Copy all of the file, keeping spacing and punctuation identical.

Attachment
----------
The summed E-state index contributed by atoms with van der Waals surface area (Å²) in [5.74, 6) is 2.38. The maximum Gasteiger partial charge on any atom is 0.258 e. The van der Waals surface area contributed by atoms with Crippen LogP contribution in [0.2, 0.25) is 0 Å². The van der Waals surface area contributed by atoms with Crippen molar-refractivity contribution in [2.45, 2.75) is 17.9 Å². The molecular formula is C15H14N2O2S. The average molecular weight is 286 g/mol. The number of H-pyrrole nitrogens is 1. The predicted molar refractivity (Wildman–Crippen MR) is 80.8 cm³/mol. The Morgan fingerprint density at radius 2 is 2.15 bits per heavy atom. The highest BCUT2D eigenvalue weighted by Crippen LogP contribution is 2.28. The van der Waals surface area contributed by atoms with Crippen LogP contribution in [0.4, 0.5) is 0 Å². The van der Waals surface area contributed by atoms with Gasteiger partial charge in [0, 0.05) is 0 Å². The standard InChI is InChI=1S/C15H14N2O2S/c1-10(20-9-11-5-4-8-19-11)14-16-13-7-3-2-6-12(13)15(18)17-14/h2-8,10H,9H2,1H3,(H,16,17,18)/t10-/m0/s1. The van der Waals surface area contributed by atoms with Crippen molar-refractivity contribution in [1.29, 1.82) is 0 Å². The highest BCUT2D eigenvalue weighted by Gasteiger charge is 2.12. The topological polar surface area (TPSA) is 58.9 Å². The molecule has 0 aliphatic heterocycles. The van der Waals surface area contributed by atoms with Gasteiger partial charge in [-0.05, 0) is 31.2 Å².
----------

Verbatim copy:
The summed E-state index contributed by atoms with van der Waals surface area (Å²) in [5.74, 6) is 2.38. The maximum Gasteiger partial charge on any atom is 0.258 e. The van der Waals surface area contributed by atoms with Crippen LogP contribution in [0.2, 0.25) is 0 Å². The van der Waals surface area contributed by atoms with Crippen molar-refractivity contribution in [2.45, 2.75) is 17.9 Å². The molecular formula is C15H14N2O2S. The average molecular weight is 286 g/mol. The number of H-pyrrole nitrogens is 1. The predicted molar refractivity (Wildman–Crippen MR) is 80.8 cm³/mol. The Morgan fingerprint density at radius 2 is 2.15 bits per heavy atom. The highest BCUT2D eigenvalue weighted by Crippen LogP contribution is 2.28. The van der Waals surface area contributed by atoms with Crippen LogP contribution in [0.4, 0.5) is 0 Å². The van der Waals surface area contributed by atoms with Gasteiger partial charge in [0, 0.05) is 0 Å². The standard InChI is InChI=1S/C15H14N2O2S/c1-10(20-9-11-5-4-8-19-11)14-16-13-7-3-2-6-12(13)15(18)17-14/h2-8,10H,9H2,1H3,(H,16,17,18)/t10-/m0/s1. The van der Waals surface area contributed by atoms with Crippen molar-refractivity contribution in [1.29, 1.82) is 0 Å². The highest BCUT2D eigenvalue weighted by Gasteiger charge is 2.12. The topological polar surface area (TPSA) is 58.9 Å². The molecule has 0 aliphatic heterocycles. The van der Waals surface area contributed by atoms with Gasteiger partial charge in [-0.05, 0) is 31.2 Å².